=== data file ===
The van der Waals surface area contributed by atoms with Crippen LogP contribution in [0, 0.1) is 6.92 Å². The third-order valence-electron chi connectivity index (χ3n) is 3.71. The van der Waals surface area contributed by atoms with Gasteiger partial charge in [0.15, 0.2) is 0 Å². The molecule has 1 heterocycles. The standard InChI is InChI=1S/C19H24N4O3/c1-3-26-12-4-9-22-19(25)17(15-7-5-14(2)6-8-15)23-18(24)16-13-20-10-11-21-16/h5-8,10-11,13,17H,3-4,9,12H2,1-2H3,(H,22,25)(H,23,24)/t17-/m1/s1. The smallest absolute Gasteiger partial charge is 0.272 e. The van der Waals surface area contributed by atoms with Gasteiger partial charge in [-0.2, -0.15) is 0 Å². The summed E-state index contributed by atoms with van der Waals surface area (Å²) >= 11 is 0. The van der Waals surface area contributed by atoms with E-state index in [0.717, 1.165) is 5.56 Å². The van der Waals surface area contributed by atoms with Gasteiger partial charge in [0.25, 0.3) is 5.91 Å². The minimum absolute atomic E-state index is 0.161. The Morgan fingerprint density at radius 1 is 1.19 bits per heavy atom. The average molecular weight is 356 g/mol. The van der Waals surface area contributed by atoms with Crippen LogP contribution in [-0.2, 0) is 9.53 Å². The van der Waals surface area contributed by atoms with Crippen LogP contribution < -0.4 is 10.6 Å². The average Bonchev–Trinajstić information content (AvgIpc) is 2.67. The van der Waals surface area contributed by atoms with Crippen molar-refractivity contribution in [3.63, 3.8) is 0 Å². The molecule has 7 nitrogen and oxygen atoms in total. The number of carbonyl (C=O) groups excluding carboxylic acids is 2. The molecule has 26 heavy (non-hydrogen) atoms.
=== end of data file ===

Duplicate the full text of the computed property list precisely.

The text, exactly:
The van der Waals surface area contributed by atoms with Crippen LogP contribution in [0, 0.1) is 6.92 Å². The third-order valence-electron chi connectivity index (χ3n) is 3.71. The van der Waals surface area contributed by atoms with Gasteiger partial charge in [0.15, 0.2) is 0 Å². The molecule has 1 heterocycles. The standard InChI is InChI=1S/C19H24N4O3/c1-3-26-12-4-9-22-19(25)17(15-7-5-14(2)6-8-15)23-18(24)16-13-20-10-11-21-16/h5-8,10-11,13,17H,3-4,9,12H2,1-2H3,(H,22,25)(H,23,24)/t17-/m1/s1. The smallest absolute Gasteiger partial charge is 0.272 e. The van der Waals surface area contributed by atoms with Gasteiger partial charge in [-0.2, -0.15) is 0 Å². The summed E-state index contributed by atoms with van der Waals surface area (Å²) >= 11 is 0. The van der Waals surface area contributed by atoms with E-state index in [0.717, 1.165) is 5.56 Å². The van der Waals surface area contributed by atoms with Gasteiger partial charge in [0.25, 0.3) is 5.91 Å². The minimum absolute atomic E-state index is 0.161. The Morgan fingerprint density at radius 1 is 1.19 bits per heavy atom. The average molecular weight is 356 g/mol. The van der Waals surface area contributed by atoms with Crippen LogP contribution in [-0.2, 0) is 9.53 Å². The van der Waals surface area contributed by atoms with Crippen LogP contribution < -0.4 is 10.6 Å². The average Bonchev–Trinajstić information content (AvgIpc) is 2.67. The van der Waals surface area contributed by atoms with Crippen molar-refractivity contribution in [3.63, 3.8) is 0 Å². The molecule has 7 nitrogen and oxygen atoms in total. The number of carbonyl (C=O) groups excluding carboxylic acids is 2. The molecule has 26 heavy (non-hydrogen) atoms.